The dress code is an area in which an organization’s HR faces many questions. It will have to deal with posers relating to dressing by employees, such as: is only formal dressing allowed at the workplace? Is semiformal dressing also allowed? Do different positions have different dress codes? Finally, with the advent of the Millennials at the workforce, what policy does the organization have vis-à-vis tattoos and piercings for its employees?
The only way to address these and related issues is for the organization to be clear about these aspects. It should formulate guidelines for a formal dress code in a written form and publish it with the employees, as well as with the management. It is only when there is lack of clarity on these matters that the chances of creating unnecessary rifts and arguments are aborted. A written workplace dress code is also a strong line of defense for organizations if employees decide to take the legal route over this issue.
The ways by which to get a proper grasp of all the aspects of a legally compliant dress code, which will go a long way in avoiding unpleasantness between the employees and the management, will be explained at a webinar that TrainHR, a leading provider of professional training for the human resources areas, is organizing.
At this webinar, which will be on October 24, Susan Strauss, a national and international speaker, trainer, consultant and a recognized expert on workplace and school harassment and bullying, will be the expert. Please visit TrainHR to enroll for this webinar.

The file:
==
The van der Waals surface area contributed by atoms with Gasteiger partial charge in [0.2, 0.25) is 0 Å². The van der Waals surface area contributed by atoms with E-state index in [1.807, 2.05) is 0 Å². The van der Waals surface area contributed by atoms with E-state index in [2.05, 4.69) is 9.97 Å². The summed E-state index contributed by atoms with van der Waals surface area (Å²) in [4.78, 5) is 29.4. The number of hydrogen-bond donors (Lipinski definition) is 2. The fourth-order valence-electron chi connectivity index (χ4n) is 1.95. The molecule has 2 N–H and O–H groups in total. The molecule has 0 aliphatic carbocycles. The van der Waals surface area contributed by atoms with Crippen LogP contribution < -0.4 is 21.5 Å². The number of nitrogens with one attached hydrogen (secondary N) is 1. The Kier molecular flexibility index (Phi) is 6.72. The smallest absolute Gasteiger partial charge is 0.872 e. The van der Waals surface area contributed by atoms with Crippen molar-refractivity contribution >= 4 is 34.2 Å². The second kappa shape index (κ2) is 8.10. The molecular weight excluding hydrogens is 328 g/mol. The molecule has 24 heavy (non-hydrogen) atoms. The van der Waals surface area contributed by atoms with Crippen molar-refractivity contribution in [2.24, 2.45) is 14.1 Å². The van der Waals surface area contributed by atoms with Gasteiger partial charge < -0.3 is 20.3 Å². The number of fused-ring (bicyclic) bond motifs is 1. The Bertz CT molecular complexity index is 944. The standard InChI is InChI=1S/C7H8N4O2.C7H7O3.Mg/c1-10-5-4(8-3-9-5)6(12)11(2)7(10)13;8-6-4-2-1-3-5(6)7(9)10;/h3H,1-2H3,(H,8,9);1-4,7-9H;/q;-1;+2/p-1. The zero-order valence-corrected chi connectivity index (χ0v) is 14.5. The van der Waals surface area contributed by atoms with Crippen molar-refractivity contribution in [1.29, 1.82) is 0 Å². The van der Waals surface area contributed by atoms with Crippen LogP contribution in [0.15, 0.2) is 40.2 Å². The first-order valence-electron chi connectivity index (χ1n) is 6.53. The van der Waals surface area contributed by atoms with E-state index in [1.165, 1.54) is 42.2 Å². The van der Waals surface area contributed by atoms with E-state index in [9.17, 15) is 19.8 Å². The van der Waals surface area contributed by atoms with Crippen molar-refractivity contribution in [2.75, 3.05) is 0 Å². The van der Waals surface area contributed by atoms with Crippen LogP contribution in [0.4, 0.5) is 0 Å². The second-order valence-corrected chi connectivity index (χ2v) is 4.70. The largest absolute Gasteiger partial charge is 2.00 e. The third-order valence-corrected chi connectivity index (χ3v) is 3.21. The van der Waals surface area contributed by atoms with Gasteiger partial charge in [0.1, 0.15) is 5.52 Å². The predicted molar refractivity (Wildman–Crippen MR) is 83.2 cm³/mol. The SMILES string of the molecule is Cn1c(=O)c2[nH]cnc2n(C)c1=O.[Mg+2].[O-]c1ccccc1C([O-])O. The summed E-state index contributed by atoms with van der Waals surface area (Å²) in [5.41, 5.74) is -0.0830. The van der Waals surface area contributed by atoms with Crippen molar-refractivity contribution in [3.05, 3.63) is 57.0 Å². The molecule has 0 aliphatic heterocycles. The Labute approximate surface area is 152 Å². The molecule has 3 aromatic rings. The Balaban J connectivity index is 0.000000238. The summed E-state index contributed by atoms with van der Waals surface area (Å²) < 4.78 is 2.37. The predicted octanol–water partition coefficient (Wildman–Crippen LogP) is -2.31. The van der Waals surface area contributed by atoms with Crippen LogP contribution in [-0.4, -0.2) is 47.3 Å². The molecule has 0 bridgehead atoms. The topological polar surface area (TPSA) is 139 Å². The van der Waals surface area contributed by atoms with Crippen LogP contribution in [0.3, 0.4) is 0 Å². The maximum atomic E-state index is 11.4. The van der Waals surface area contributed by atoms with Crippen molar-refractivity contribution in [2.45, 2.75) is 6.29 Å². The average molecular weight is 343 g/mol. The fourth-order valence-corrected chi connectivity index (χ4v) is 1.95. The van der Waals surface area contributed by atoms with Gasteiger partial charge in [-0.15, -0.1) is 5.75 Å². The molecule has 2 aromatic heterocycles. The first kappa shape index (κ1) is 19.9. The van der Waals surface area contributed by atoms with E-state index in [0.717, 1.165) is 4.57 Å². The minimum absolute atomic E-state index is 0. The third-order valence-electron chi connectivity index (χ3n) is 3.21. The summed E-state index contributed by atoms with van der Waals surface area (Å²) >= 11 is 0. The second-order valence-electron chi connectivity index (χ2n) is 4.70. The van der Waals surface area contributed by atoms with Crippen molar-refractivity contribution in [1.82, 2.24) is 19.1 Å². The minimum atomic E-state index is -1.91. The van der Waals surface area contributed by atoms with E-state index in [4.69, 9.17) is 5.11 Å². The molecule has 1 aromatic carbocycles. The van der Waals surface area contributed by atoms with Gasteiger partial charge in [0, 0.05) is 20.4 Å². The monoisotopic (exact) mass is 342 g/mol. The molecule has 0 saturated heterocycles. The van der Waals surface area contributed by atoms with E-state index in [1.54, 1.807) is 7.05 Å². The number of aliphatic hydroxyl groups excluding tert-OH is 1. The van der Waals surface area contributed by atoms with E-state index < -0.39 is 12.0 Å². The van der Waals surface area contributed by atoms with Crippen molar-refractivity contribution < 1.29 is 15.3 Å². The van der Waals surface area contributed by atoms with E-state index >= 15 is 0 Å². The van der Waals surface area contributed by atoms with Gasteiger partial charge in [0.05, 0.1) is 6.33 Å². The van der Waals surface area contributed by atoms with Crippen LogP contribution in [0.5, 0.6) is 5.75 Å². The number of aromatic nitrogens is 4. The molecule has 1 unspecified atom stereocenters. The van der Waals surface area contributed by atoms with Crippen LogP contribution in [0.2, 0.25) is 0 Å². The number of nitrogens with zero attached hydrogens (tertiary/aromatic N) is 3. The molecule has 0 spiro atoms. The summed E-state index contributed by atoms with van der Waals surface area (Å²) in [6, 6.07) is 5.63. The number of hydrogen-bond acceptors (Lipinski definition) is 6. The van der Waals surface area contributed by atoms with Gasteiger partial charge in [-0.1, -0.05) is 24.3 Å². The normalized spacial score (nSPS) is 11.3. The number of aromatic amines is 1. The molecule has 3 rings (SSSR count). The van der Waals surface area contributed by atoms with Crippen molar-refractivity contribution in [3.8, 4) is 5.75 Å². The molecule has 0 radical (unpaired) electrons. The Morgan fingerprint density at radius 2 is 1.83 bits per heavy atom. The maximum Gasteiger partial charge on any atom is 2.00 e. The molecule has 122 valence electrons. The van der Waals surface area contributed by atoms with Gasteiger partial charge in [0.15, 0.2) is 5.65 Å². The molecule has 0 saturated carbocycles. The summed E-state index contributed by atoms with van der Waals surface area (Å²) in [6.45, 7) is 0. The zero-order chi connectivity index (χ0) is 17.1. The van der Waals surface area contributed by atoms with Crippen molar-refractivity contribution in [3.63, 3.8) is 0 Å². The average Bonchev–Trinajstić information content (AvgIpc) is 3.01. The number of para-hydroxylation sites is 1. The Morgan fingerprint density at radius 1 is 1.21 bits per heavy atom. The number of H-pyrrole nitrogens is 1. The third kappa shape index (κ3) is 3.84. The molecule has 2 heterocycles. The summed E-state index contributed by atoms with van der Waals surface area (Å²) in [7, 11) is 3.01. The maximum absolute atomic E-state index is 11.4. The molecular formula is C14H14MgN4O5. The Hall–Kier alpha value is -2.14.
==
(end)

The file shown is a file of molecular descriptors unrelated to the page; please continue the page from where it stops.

Dr. Strauss will explain why a dress code needs to be put in place in a workplace and what benefits it offers. A dress code should reflect the organization’s culture and should show it in a positive light. It should put the employees at ease, and should also be appropriate for each generation that it is created for.
How to deal with matters that the present generations of the workforce consider important, such as tattoos, makeup for women, jewelry, grooming and religious symbols, will be addressed. At this webinar, Dr. Strauss will cover the following areas:
- Reasons to have a Dress Code
- Your rights as an employer to establish a dress code as a condition of employment
- What to include in your dress code?
- Defining business, business casual and casual
- Professionalism: customer contact positions
- Morale and respect among coworkers
- Safety: office and manufacturing positions
- Uniforms and logo wear
- Piercings, tattoos and hair
- Perfume and cologne
- Cultural and religious considerations and other exceptions
- Younger generation’s preference for informality
- When companies have been taken to court about “dress”: discrimination cases related to sex or gender, religion, or race?
- When does dress make a positive or negative impact on performance?
- Designing a policy which corresponds to your business.
About the expert: Dr. Susan Strauss conducts harassment and bullying investigations and functions as an expert witness in harassment and bullying lawsuits. The popularity of these exercises can be gauged from the vast spectrum of sectors that her clients hail from: business, education, healthcare, law, and government organizations from both the public and private sector.
She has conducted research, written over 30 books, book chapters, and journal articles on harassment, bullying, and related topics. She appears on television and radio programs and is frequently interviewed for newspaper and journal articles.